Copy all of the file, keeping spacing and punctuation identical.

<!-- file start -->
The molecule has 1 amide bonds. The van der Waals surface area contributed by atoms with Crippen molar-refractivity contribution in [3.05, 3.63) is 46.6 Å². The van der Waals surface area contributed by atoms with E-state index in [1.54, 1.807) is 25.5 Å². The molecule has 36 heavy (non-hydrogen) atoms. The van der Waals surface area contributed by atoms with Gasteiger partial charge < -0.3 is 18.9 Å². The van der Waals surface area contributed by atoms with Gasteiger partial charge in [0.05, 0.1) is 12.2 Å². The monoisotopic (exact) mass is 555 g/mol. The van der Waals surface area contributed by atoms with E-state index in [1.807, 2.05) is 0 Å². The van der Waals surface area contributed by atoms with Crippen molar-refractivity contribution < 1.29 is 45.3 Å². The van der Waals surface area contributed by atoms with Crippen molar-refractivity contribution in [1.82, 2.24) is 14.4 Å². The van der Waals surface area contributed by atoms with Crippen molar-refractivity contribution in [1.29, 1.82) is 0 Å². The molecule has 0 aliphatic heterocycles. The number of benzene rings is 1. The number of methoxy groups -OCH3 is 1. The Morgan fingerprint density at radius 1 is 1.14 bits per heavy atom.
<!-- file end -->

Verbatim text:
The molecule has 1 amide bonds. The van der Waals surface area contributed by atoms with Crippen molar-refractivity contribution in [3.05, 3.63) is 46.6 Å². The van der Waals surface area contributed by atoms with E-state index in [1.54, 1.807) is 25.5 Å². The molecule has 36 heavy (non-hydrogen) atoms. The van der Waals surface area contributed by atoms with Gasteiger partial charge < -0.3 is 18.9 Å². The van der Waals surface area contributed by atoms with Gasteiger partial charge in [0.05, 0.1) is 12.2 Å². The monoisotopic (exact) mass is 555 g/mol. The van der Waals surface area contributed by atoms with E-state index in [1.807, 2.05) is 0 Å². The van der Waals surface area contributed by atoms with Crippen molar-refractivity contribution < 1.29 is 45.3 Å². The van der Waals surface area contributed by atoms with Crippen molar-refractivity contribution in [1.82, 2.24) is 14.4 Å². The van der Waals surface area contributed by atoms with Crippen molar-refractivity contribution in [1.29, 1.82) is 0 Å². The molecule has 0 aliphatic heterocycles. The number of benzene rings is 1. The number of methoxy groups -OCH3 is 1. The Morgan fingerprint density at radius 1 is 1.14 bits per heavy atom.